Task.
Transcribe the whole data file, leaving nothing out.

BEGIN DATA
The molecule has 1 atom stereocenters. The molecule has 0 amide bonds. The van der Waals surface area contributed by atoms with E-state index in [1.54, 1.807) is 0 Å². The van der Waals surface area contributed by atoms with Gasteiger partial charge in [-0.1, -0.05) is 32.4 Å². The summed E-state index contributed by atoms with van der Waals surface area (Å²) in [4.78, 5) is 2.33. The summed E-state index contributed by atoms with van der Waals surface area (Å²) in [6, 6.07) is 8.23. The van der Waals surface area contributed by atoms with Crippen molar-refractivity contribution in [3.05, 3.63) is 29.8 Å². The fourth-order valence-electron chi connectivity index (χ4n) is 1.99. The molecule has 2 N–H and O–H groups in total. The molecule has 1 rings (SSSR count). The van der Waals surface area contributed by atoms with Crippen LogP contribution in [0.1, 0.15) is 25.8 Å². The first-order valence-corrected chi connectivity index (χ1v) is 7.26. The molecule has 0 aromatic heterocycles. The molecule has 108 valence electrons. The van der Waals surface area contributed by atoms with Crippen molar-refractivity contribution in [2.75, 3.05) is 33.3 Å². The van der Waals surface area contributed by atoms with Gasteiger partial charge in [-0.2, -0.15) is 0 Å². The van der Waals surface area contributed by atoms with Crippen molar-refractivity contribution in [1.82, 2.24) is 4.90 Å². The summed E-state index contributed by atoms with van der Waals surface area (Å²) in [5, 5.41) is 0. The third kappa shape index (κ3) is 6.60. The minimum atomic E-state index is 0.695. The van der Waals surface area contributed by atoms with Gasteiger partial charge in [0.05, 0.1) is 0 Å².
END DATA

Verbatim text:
The molecule has 1 atom stereocenters. The molecule has 0 amide bonds. The van der Waals surface area contributed by atoms with E-state index in [1.54, 1.807) is 0 Å². The van der Waals surface area contributed by atoms with Gasteiger partial charge in [-0.1, -0.05) is 32.4 Å². The summed E-state index contributed by atoms with van der Waals surface area (Å²) in [4.78, 5) is 2.33. The summed E-state index contributed by atoms with van der Waals surface area (Å²) in [6, 6.07) is 8.23. The van der Waals surface area contributed by atoms with Crippen molar-refractivity contribution in [3.05, 3.63) is 29.8 Å². The fourth-order valence-electron chi connectivity index (χ4n) is 1.99. The molecule has 2 N–H and O–H groups in total. The molecule has 1 rings (SSSR count). The van der Waals surface area contributed by atoms with Crippen LogP contribution in [0.1, 0.15) is 25.8 Å². The first-order valence-corrected chi connectivity index (χ1v) is 7.26. The molecule has 0 aromatic heterocycles. The molecule has 108 valence electrons. The van der Waals surface area contributed by atoms with Crippen molar-refractivity contribution in [2.75, 3.05) is 33.3 Å². The van der Waals surface area contributed by atoms with Gasteiger partial charge in [-0.2, -0.15) is 0 Å². The van der Waals surface area contributed by atoms with Crippen molar-refractivity contribution in [1.82, 2.24) is 4.90 Å². The summed E-state index contributed by atoms with van der Waals surface area (Å²) in [5, 5.41) is 0. The third kappa shape index (κ3) is 6.60. The minimum atomic E-state index is 0.695. The van der Waals surface area contributed by atoms with Gasteiger partial charge in [0.05, 0.1) is 0 Å².